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From Missouri Conservationist: Jun 2002

By Design

Since moving from St. Louis to Kodiak, Alaska, in 1976, I've subscribed to the Conservationist in order to follow the progress of Design for Conservation. I was particularly interested in the conservation education service and the urban fisheries project. Consequently, it was with a great deal of pleasure that I read the March special issue detailing accomplishments in these areas over the 25 years since Design's inception.

Would that the rest of the Lower 48 could share the far-sighted view of the handful of Missourians who had the vision years ago to foster this wonderful program.

John Erkmann, Anchorage, Alaska

The Department has done a fine job in many areas. However, your "Design for Conservation" is providing unsupervised access to fragile ecological areas where people are free to tramp fragile creek banks and litter at will.

Many private land owners, with and without the Department's help, are striving to establish wildlife habitat and to improve the health of their streams. I don't see where providing additional access areas will help them accomplish these goals. Public access areas depersonalize people. If one must ask permission of a land owner to access his stream, he takes on a responsibility not required when he drives up to a public access.

Jay Tyra, Sunset Hills

Editor's note: Missouri's public lands allow more people to connect with the outdoors.We believe the availability of public lands has increased, rather than decreased Missourians' dedication to conservation. We cite as evidence the growth and success of volunteer conservation programs such as Stream Teams, Adopt-an-Access and Forest Keepers.

A Word On The Bird

I'll bet you've heard from others that the picture on page 22 of your April issue is of a female redstart, not of a prothonotary warbler.

Are all the amazing creatures on page 11 in Missouri?

Janet Bickel,Washington D.C.

Editor's note: All the species can be found in Missouri. The varied thrush, however, is a rare winter visitor.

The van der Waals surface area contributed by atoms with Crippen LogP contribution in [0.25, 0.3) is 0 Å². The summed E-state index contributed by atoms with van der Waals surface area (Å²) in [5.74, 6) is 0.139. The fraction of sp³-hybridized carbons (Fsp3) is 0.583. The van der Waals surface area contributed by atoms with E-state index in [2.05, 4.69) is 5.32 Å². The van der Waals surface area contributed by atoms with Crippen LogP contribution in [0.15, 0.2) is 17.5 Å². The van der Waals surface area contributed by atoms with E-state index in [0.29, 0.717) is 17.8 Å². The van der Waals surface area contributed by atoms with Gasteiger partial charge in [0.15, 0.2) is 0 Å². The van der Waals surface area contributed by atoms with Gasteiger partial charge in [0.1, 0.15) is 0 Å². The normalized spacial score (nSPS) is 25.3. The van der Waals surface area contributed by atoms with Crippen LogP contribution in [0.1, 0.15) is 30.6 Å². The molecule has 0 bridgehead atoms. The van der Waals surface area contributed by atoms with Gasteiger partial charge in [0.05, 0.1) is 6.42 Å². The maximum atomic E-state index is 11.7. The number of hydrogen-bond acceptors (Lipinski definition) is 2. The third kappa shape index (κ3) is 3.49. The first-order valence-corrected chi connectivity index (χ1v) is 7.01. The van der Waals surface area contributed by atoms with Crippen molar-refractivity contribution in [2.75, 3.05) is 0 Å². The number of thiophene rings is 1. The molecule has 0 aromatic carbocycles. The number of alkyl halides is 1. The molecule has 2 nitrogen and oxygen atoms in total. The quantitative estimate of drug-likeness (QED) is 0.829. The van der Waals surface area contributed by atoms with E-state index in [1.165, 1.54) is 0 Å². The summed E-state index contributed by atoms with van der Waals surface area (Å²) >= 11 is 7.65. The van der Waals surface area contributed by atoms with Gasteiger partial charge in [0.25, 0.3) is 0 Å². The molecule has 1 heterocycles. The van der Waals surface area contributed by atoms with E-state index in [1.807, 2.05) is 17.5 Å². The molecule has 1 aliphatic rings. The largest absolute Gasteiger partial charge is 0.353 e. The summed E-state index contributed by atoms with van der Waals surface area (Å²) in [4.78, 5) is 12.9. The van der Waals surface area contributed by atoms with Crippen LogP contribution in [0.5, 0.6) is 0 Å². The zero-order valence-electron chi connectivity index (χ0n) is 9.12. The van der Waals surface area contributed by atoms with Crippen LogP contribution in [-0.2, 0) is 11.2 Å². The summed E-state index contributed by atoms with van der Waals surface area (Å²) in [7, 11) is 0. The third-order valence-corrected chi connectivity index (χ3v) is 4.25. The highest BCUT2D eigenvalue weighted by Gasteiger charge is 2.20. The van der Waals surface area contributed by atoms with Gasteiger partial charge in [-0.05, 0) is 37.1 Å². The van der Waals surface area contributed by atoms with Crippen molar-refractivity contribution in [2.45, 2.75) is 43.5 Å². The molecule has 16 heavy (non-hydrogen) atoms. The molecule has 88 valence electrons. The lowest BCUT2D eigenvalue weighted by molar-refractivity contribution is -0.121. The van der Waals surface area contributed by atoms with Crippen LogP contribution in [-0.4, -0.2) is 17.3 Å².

Ignoring Advice

I work 24-hour shifts, and I discovered that this year I had to work on opening day of turkey hunting. But thanks to your article, "Good Advice? Ignore It!" by Joel Vance, I harvested my first turkey.

I started hunting on Tuesday at 10 a.m. and was out of the woods by 11. He was all of 23 pounds. Thank you again for making Missouri the best state in the country for turkey hunters, and thank you, Mr. Vance, for the best advice not to ignore!

Larry J. Ostertag, St. James

Deer Dollars

In your April issue you say that deer hunting pumps about $375 million a year into the state's economy. That amount probably doesn't factor in the costs of deer-auto collisions, tree damage to homeowners and tree nurseries, damage to gardens, flowers and landscape shrubs.

Robert Piest, Columbia

Editor's note: Deer can cause financial damage, which would lower the $375 million economic benefit we cited. However, the figure does not include the value of the happiness, pride and satisfaction felt by millions of Missouri residents each time they glimpse a wild deer.

Spring Into The Future

I remember more than 70 years ago, when my father and mother and I drove on a path through a heavily wooded area down a steep hill into a flat valley. There stood a large red building at the base of a huge hill. To the right of the building, a large pool of water was rising up from the base of the hill. This was Alley Spring.